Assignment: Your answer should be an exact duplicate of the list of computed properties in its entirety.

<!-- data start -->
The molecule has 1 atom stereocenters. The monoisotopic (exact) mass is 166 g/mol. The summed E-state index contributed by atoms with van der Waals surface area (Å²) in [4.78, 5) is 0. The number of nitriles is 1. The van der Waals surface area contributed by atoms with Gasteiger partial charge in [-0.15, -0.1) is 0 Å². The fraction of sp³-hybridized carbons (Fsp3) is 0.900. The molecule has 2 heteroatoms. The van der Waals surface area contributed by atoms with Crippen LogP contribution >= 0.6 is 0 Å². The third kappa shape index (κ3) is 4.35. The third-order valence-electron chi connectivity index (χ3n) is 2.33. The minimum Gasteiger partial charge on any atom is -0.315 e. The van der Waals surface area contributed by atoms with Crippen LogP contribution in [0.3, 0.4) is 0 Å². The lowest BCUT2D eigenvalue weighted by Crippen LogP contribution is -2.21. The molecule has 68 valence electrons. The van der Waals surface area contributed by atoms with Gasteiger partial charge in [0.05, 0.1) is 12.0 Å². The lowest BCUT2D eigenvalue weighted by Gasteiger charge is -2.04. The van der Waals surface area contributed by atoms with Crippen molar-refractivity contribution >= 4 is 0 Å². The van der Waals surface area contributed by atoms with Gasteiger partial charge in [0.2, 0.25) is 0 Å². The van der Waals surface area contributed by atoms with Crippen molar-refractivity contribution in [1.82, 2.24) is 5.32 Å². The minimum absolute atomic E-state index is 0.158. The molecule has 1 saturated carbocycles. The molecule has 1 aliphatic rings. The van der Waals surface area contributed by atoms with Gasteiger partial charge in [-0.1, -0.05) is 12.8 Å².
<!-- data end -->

The molecule has 1 atom stereocenters. The monoisotopic (exact) mass is 166 g/mol. The summed E-state index contributed by atoms with van der Waals surface area (Å²) in [4.78, 5) is 0. The number of nitriles is 1. The van der Waals surface area contributed by atoms with Gasteiger partial charge in [-0.15, -0.1) is 0 Å². The fraction of sp³-hybridized carbons (Fsp3) is 0.900. The molecule has 2 heteroatoms. The van der Waals surface area contributed by atoms with Crippen LogP contribution >= 0.6 is 0 Å². The third kappa shape index (κ3) is 4.35. The third-order valence-electron chi connectivity index (χ3n) is 2.33. The minimum Gasteiger partial charge on any atom is -0.315 e. The van der Waals surface area contributed by atoms with Crippen LogP contribution in [0.3, 0.4) is 0 Å². The lowest BCUT2D eigenvalue weighted by Crippen LogP contribution is -2.21. The molecule has 68 valence electrons. The van der Waals surface area contributed by atoms with Gasteiger partial charge in [0.05, 0.1) is 12.0 Å². The lowest BCUT2D eigenvalue weighted by Gasteiger charge is -2.04. The van der Waals surface area contributed by atoms with Crippen molar-refractivity contribution >= 4 is 0 Å². The van der Waals surface area contributed by atoms with Gasteiger partial charge in [0.2, 0.25) is 0 Å². The van der Waals surface area contributed by atoms with Crippen molar-refractivity contribution in [1.82, 2.24) is 5.32 Å². The minimum absolute atomic E-state index is 0.158. The molecule has 1 saturated carbocycles. The molecule has 1 aliphatic rings. The van der Waals surface area contributed by atoms with Gasteiger partial charge in [-0.1, -0.05) is 12.8 Å².